Those who are "injured" are willing to put up with the judiciary-centered, rather than an administrative, system, with aid of the legal industry that see them as the means of enriching themselves. The corporations, especially if they believe that the potential plaintiffs are likely to have relatively weak cases, also prefer the legal venue rather than the administrative venue. This also fits the American suspicion of a bureaucratized process based on allegedly "one-size-fits-all" mechanism in favor of allgedly case-by-case considerations through the court system. (I am not saying that administrative process is always one-size-fits-all or courts are always case-by-case--the truth, I know, is often contrary.) The consequence of these is that whenever some attempt at creating a serious bureaucratic means for handling contentious issues arise, they are shot down from both "liberal" and "conservative" sides. (and knowing the environment, it is not clear that many of these attempts in US are really all that "honest.")

While not on the issue of workplace injury compensation, this is precisely what happened with the healthcare reform business. The idea of creating a centralized, government-led/controlled/aided administrative procedure for dispensing medical care was much lampooned by all and was never given a serious chance. (I don't even think a really serious and workable proposal was ever proposed.) People on the left had to be forcibly dragged kicking and screaming in favor of a proposal that they did not like. People on right saw it as a cross between farce and bureaucratic nightmare, which, I still think, was and still is rather more justified than not. Rather than dwell on whether it was a good idea or bad, I am just using it as an example of how distrust of the state from both sides, feeds into a highly inefficient and often self-destructive consequences seemingly common in American politics.

William R. Cumming

Thanks PFC Chuck!

William R. Cumming

YUP! O'Malley!

William R. Cumming

Thanks JJackson for info and links.

scott s.

Was a 10 year resident of Annapolis, still own property there. What I recall of that era was the love of Willie Don Schaefer. A true old-time pol. Reminded me of Moon Landrieu in New Orleans. I'm not sure things were quite a rosy as their PR machines led us to believe. And in that era I think in Maryland state politics it was Baltimore City and then the rest of Maryland. (Note that in Maryland government organization Baltimore City is entirely independent of any other government, including Baltimore County.)

Schaefer went on eventually to become something of a "governor emeritus" as the elected Comptroller of Md. Baltimore City probably was never what it was portrayed under Schaefer and that's what we see today.

Economically, in my Annapolis days (80's) Annapolis was largely oriented towards Baltimore. But today I would say more towards DC.

kao_hsien_chih

BM and others,

Exactly! And the solution is not exactly unknown either: as John Maynard Keynes supposedly said in jest, you should employ half the unemployed to bury money in empty spaces and employ the other half to dig it up (or something to that effect). It's not so much that academic econs are unaware of these: one could fill many pages with clever but morose econ jokes about "pointless" employments that will change economic stats to make things seem better. But can anyone tell policymakers these tongue-in-cheek (half serious) solutions with a straight face?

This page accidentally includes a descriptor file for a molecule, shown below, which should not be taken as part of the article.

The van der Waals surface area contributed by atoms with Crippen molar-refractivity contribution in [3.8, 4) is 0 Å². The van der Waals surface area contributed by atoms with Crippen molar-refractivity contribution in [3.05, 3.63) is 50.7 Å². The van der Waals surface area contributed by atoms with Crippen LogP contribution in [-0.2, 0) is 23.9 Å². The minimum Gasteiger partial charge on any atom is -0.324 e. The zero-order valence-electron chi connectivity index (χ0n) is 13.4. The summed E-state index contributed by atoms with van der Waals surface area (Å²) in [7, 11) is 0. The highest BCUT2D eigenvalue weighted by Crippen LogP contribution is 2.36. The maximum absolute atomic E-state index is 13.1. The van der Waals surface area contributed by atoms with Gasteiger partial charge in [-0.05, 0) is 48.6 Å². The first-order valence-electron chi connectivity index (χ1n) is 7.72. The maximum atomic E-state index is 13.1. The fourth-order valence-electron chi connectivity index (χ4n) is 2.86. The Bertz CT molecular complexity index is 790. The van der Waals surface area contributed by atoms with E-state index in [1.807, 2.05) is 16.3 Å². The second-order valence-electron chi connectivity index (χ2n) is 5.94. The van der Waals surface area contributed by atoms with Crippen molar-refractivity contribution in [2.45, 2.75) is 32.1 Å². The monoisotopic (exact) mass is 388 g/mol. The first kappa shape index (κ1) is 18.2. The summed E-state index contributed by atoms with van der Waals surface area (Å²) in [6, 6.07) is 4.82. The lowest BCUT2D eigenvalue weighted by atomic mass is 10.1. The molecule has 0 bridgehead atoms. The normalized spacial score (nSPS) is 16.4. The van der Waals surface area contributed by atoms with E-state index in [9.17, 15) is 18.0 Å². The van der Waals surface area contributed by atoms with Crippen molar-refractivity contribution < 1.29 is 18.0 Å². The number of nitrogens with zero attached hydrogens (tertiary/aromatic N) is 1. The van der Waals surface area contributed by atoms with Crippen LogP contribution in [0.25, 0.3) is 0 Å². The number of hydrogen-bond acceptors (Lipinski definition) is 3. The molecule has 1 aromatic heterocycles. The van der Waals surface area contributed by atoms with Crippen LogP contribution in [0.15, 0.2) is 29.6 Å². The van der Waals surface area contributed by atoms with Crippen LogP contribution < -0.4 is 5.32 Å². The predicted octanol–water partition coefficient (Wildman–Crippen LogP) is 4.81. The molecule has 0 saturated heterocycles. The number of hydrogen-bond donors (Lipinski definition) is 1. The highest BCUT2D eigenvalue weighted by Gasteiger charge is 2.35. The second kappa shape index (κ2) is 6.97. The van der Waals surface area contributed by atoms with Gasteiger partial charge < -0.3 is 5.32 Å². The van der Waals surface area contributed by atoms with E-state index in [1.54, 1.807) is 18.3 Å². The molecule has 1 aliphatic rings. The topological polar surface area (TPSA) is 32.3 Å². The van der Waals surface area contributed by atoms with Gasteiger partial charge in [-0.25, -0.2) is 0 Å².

Tyler

Will,

Ding ding ding. Winner winner chicken dinner.

Neoliberal policies are crushing the working class, especially the idea of open border immigration artificially depressing the labor market.

Tyler

CP,

I imagine that knocking out a major industry isn't helping.

Tyler

Will,

I should have expanded: Baltimore is mostly black controlled while the Narrative surrounding Ferguson with gentle giant/pre med student Michael Brown was that white controlled Ferguson was systematically oppressing the blacks of Ferguson.

As for your "hypes it up" about blacks coming for whites, well Section 8 and HUD shipping urban blacks to their nice suburbs kinda points towards the fact that yes, blacks are coming for whites the way locusts come.

Unless you think "white flight" has to do with racism vs. the very real threat blacks pose, as illustrated by this series of pictures that for some reason never got as much air time as St. Trayvonius, Gentle Giant Michael Brown, or Freddie Gray:

http://imgur.com/a/XWgKG

Warning: Each of these is pretty horrible for the senseless violence, but as I said, they never make it past the local news.

Tyler

Scott,

I remember living on the Eastern Shore when Schaefer was governor. Even then I can remember the attitude that all the tax dollars went to keep the cities in Western Maryland afloat while they saw nothing back.

Delmarva was a nice place to grow up in, but I wonder how much of that is still around?

elkern

yes, CI, who would have imagined that an African Muslim would lead the USA into the true Workers Paradise. It would never have been possible without the glorious cooperation of the Tea Party Republicans!

elkern

I don't think it's technically hard to deal with the concentration of wealth, but it's politically impossible right now.

All we'd have to do is repeat what ALL developed countries did, over a century ago: shorten the work-week.

Tax the Rich to pay for it(up to, say, 50%?). We'd still have plenty of Billionaires.

Use the money to pay for things we all need and can share (INFRASTRUCTURE again, plus healthcare, education, etc). Most of those things help the rich as well as the poor, just not as much.

Easy, huh?

elkern

Yeah, Infrastructure!

Tax the Rich to pay for it; they'll still get richer. And Infrastructure improvements tend to make it easier for Capital to concentrate (rich get richer faster), so everybody wins.

nick b

Tyler,

Was fishing there this past weekend. Still a beautiful spot.

jerseycityjoan

Babak,

Where's the income coming from?

There may not be enough work for all but there needs to be enough income for all.

We don't even have that in the First World now (not from people working at fulltime jobs in the private sector) and we sure don't have it in the rest of the world.

The world population figures have recently been revised -- upwards! We are at around 7 billion now, 9.6 billion humans are expected to be on Earth in 2050.

The potential Utopia may be there in theory but how will it work in practice?